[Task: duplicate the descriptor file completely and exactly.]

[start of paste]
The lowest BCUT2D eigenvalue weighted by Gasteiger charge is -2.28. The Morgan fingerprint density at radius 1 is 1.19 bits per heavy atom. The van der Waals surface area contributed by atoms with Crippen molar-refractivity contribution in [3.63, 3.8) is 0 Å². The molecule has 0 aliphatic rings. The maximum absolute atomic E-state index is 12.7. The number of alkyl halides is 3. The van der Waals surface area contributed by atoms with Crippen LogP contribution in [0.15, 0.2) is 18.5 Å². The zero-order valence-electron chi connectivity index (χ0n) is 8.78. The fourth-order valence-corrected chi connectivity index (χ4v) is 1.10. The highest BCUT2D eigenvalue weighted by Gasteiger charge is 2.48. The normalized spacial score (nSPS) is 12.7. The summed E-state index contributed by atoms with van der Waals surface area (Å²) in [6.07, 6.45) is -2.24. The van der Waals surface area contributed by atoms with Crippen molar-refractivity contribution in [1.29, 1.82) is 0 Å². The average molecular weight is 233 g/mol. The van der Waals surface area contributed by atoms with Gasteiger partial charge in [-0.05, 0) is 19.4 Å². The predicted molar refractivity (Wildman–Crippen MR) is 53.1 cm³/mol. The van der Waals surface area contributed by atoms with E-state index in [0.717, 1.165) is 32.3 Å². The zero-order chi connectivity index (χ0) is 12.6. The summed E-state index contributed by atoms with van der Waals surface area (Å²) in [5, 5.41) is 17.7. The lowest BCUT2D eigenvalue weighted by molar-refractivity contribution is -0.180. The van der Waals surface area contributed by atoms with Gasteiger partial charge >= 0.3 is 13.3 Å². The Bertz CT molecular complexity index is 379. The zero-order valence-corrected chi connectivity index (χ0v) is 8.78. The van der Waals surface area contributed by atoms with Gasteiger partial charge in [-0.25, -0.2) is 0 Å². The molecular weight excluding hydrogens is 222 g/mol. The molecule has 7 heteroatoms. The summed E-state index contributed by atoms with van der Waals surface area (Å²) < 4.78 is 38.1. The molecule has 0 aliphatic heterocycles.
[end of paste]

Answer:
The lowest BCUT2D eigenvalue weighted by Gasteiger charge is -2.28. The Morgan fingerprint density at radius 1 is 1.19 bits per heavy atom. The van der Waals surface area contributed by atoms with Crippen molar-refractivity contribution in [3.63, 3.8) is 0 Å². The molecule has 0 aliphatic rings. The maximum absolute atomic E-state index is 12.7. The number of alkyl halides is 3. The van der Waals surface area contributed by atoms with Crippen LogP contribution in [0.15, 0.2) is 18.5 Å². The zero-order valence-electron chi connectivity index (χ0n) is 8.78. The fourth-order valence-corrected chi connectivity index (χ4v) is 1.10. The highest BCUT2D eigenvalue weighted by Gasteiger charge is 2.48. The normalized spacial score (nSPS) is 12.7. The summed E-state index contributed by atoms with van der Waals surface area (Å²) in [6.07, 6.45) is -2.24. The van der Waals surface area contributed by atoms with Crippen molar-refractivity contribution in [1.29, 1.82) is 0 Å². The average molecular weight is 233 g/mol. The van der Waals surface area contributed by atoms with Gasteiger partial charge in [-0.05, 0) is 19.4 Å². The predicted molar refractivity (Wildman–Crippen MR) is 53.1 cm³/mol. The van der Waals surface area contributed by atoms with E-state index in [0.717, 1.165) is 32.3 Å². The zero-order chi connectivity index (χ0) is 12.6. The summed E-state index contributed by atoms with van der Waals surface area (Å²) in [5, 5.41) is 17.7. The lowest BCUT2D eigenvalue weighted by molar-refractivity contribution is -0.180. The van der Waals surface area contributed by atoms with Gasteiger partial charge >= 0.3 is 13.3 Å². The Bertz CT molecular complexity index is 379. The zero-order valence-corrected chi connectivity index (χ0v) is 8.78. The van der Waals surface area contributed by atoms with Gasteiger partial charge in [-0.25, -0.2) is 0 Å². The molecular weight excluding hydrogens is 222 g/mol. The molecule has 7 heteroatoms. The summed E-state index contributed by atoms with van der Waals surface area (Å²) < 4.78 is 38.1. The molecule has 0 aliphatic heterocycles.